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A more complete answer is that private companies don't ever pay because they don't see the return being there. That's what makes the public debate about this necessary. If it were a money maker, it would just need some public permits and the funding would be forthcoming.

That's why a serious audit and analysis of costs is required, along with a clear view of alternatives (electric cars, airplanes) and their costs. It will lose money; the question is how much are you willing to lose. And, of course, there are the local community issues as well.

btw, both of the IE routes are silly. The only time-effective connection between LA and SD is via the OC. The IE routes are too long with too many stops. In effect, it's an overly long commuter line that encourages even more sprawl. Cut it off at UC Riverside.
Yeah, I don't see how this thing is going to make money going off the history of high-speed rail. On the other hand, I think it almost has to be built in California for the sake of the economy. The cars have got to stop.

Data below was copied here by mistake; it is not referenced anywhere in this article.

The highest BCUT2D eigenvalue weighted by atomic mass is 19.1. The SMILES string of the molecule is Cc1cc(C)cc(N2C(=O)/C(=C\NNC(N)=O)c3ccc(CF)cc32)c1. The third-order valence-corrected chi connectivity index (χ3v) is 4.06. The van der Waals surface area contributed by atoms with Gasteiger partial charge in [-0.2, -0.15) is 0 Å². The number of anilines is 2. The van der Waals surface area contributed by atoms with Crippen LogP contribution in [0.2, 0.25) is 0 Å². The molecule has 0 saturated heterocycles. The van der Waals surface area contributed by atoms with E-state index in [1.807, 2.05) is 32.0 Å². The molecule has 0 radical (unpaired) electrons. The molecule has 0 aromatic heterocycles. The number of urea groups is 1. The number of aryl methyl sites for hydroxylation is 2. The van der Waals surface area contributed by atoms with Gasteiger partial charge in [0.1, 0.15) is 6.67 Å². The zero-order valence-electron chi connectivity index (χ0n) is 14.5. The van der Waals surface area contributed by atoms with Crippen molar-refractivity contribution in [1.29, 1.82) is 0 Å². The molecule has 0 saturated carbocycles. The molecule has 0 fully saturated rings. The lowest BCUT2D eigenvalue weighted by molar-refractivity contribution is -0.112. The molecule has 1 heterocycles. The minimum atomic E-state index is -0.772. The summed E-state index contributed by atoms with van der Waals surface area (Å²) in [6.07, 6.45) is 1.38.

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  #114  
Old Posted Aug 20, 2010, 8:23 PM
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Quote:
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A more complete answer is that private companies don't ever pay because they don't see the return being there. That's what makes the public debate about this necessary. If it were a money maker, it would just need some public permits and the funding would be forthcoming.

That's why a serious audit and analysis of costs is required, along with a clear view of alternatives (electric cars, airplanes) and their costs. It will lose money; the question is how much are you willing to lose. And, of course, there are the local community issues as well.
That's not really correct. There is plenty of precedent and evidence that HSR will make money. However, the ROI is going to be extremely long term, and HSR is going to require an extremely large amount of money to be viable, neither of which appeal to private investors. Private investors think too short term, and they are not going to risk $40 billion+.

The government has to be involved for a variety of reasons including thinking long term, the ability to factor in the many, many reasons to build HSR that aren't directly related to its immediate profitability, the ability to raise the massive sums of money required, and the ability to use government powers such as eminent domain.